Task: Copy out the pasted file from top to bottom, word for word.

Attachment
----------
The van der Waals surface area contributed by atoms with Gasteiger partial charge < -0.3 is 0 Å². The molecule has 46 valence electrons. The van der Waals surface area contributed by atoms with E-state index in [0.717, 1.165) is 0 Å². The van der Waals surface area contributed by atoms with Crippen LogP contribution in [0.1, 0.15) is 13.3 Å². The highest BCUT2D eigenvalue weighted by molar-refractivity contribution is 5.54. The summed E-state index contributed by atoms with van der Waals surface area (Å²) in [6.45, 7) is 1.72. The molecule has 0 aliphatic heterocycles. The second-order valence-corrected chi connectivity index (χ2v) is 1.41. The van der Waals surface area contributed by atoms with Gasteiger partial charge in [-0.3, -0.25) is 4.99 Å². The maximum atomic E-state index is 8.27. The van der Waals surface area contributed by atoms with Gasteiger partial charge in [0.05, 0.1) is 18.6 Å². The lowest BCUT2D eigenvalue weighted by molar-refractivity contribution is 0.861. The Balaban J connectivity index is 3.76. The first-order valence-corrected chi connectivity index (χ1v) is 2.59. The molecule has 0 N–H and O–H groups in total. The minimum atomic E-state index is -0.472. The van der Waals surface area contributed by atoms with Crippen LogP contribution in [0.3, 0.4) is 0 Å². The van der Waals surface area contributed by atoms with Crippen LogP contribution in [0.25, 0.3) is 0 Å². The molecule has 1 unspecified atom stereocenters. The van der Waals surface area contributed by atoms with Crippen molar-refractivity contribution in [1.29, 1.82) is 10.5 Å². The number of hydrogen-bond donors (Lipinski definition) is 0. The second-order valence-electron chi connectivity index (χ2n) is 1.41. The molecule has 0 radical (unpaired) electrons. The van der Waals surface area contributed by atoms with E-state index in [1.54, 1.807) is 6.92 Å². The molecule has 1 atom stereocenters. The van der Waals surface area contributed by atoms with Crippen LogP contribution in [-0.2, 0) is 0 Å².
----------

The van der Waals surface area contributed by atoms with Gasteiger partial charge < -0.3 is 0 Å². The molecule has 46 valence electrons. The van der Waals surface area contributed by atoms with E-state index in [0.717, 1.165) is 0 Å². The van der Waals surface area contributed by atoms with Crippen LogP contribution in [0.1, 0.15) is 13.3 Å². The highest BCUT2D eigenvalue weighted by molar-refractivity contribution is 5.54. The summed E-state index contributed by atoms with van der Waals surface area (Å²) in [6.45, 7) is 1.72. The molecule has 0 aliphatic heterocycles. The second-order valence-corrected chi connectivity index (χ2v) is 1.41. The van der Waals surface area contributed by atoms with Gasteiger partial charge in [-0.3, -0.25) is 4.99 Å². The maximum atomic E-state index is 8.27. The van der Waals surface area contributed by atoms with Gasteiger partial charge in [0.05, 0.1) is 18.6 Å². The lowest BCUT2D eigenvalue weighted by molar-refractivity contribution is 0.861. The Balaban J connectivity index is 3.76. The first-order valence-corrected chi connectivity index (χ1v) is 2.59. The molecule has 0 N–H and O–H groups in total. The minimum atomic E-state index is -0.472. The van der Waals surface area contributed by atoms with Crippen LogP contribution in [0.3, 0.4) is 0 Å². The van der Waals surface area contributed by atoms with Crippen LogP contribution in [0.25, 0.3) is 0 Å². The molecule has 1 unspecified atom stereocenters. The van der Waals surface area contributed by atoms with Crippen molar-refractivity contribution in [1.29, 1.82) is 10.5 Å². The number of hydrogen-bond donors (Lipinski definition) is 0. The second-order valence-electron chi connectivity index (χ2n) is 1.41. The molecule has 0 radical (unpaired) electrons. The van der Waals surface area contributed by atoms with E-state index in [1.54, 1.807) is 6.92 Å². The molecule has 1 atom stereocenters. The van der Waals surface area contributed by atoms with Crippen LogP contribution in [-0.2, 0) is 0 Å².